“This pandemic has been hard enough without worrying about whether you can pay the power bill. Not only will we help cover that cost – we’ll help Victorians make their home more efficient and fight climate change.”
The announcement of what is being described as “the biggest household energy efficiency package” in any Australian state’s history has been welcomed be industry and environment groups, both as a long neglected recipient of government funding and as a first step towards catching up to the standards of the rest of the developed world.
“Energy efficiency is a smart form of economic stimulus in our post-pandemic recovery because it lowers bills and cuts greenhouse gas pollution while also creating many local jobs in a range of trades across the state,” said Environment Victoria campaigns manager Dr Nicholas Aberle on Tuesday.
“Inefficient homes are unhealthy homes. More Victorians die from living in cold homes than they do in Sweden – a much colder country. The heatwave before Black Saturday in 2009 was responsible for more deaths than the fires themselves.
“Replacing hundreds of thousands of old, inefficient gas heaters also means Victoria should have no need for new environmentally damaging gas supply projects, like AGL’s plans to import gas through Crib Point in Westernport Bay,” he added.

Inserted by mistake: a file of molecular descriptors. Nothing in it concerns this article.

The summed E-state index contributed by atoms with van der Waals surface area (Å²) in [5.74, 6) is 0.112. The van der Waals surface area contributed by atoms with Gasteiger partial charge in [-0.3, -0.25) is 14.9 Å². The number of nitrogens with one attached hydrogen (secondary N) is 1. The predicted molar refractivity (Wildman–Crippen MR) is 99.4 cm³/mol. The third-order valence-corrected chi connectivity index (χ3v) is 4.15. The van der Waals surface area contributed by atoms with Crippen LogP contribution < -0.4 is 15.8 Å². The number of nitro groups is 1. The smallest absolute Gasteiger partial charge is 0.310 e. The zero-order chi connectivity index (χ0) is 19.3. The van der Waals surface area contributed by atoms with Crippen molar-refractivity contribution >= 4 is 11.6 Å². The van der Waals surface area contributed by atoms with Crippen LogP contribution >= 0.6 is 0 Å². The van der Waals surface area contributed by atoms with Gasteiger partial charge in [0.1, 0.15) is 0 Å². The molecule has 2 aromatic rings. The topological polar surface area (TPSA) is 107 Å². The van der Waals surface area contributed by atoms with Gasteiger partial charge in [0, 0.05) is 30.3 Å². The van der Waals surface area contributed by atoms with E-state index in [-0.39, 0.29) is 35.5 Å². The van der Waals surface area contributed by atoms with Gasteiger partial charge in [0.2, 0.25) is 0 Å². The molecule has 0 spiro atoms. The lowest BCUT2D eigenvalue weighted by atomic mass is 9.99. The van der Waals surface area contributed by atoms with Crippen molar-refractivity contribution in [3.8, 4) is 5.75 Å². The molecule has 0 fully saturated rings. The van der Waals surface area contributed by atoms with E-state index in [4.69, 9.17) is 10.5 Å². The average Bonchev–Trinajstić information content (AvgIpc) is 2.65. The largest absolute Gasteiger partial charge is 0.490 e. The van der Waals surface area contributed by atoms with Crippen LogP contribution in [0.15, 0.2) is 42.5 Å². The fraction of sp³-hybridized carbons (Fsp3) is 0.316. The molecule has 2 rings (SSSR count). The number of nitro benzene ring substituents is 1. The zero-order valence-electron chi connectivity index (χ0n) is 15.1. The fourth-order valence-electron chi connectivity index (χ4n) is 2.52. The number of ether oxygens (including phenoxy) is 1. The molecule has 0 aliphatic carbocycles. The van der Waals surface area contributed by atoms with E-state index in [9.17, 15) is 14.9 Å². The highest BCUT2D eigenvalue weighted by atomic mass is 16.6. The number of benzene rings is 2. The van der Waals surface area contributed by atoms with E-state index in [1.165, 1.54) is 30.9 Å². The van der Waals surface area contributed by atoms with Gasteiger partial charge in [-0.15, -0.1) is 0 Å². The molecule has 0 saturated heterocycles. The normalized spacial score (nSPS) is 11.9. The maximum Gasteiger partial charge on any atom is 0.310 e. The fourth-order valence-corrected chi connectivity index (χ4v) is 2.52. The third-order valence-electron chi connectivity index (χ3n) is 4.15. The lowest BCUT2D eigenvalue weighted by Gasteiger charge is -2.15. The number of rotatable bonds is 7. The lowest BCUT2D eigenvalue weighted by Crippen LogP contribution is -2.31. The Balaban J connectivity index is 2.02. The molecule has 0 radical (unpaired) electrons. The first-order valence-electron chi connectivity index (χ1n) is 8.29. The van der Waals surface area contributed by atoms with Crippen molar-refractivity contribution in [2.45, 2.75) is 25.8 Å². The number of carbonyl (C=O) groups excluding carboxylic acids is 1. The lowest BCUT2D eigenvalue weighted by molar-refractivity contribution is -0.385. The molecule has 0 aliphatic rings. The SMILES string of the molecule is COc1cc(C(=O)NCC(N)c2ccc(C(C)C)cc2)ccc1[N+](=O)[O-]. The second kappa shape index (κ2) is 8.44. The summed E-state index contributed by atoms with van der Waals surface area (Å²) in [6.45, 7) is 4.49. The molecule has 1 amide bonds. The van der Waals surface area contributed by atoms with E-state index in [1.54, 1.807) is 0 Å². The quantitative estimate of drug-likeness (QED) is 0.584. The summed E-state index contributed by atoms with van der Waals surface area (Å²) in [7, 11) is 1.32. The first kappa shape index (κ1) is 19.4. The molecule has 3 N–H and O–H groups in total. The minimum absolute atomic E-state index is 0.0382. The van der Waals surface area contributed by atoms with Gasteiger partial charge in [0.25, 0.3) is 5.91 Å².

“Efficient reverse-cycle air-conditions are now the most cost-effective and energy-efficient way of heating a home, so this is great news for people’s bills and for the climate.”
Australia’s Energy Efficiency Council also welcomed the policy announcement from Victoria, with CEO Luke Menzel describing it as “a transformative investment” from the Andrews government.
“We know that energy efficiency upgrades of buildings have the biggest jobs multiplier of any form of energy efficiency stimulus. Victoria is harnessing that jobs multiplier to supercharge their post-COVID recovery, creating good local jobs, fixing up the homes of Victorian families and cutting a shedload of carbon along the way,” Menzel said.
“Not just that, but they have backed in minimum energy efficiency rental standards and are investing in preparations for a new 7-star standard for new builds.
“Those are significant long term policies, and underline a commitment from the Andrews Government to make sure all Victorian families get to live in comfortable, efficient homes powered by renewable energy.”
The Clean Energy Council was also impressed by the move, giving special mention to the expanded solar rebate and battery schemes.
“The Andrews Government has used its solar rebate program to improve standards for safety, quality and new technology,” said CEC chief Kane Thornton on Tuesday. “We expect the battery rebate will also help deliver in these areas as well as strengthening and stabilising the grid.
“Importantly, today’s announcement allows energy users and the rooftop solar industry to reap the benefits immediately, unlike long-term projects,” Thornton added.
“Rooftop solar and battery installation will be a welcome relief for stretched household budgets and the state’s Clean Energy Council Accredited Installers and Approved Solar Retailers. This sort of activity is critical in moving Victoria towards a Clean Recovery.”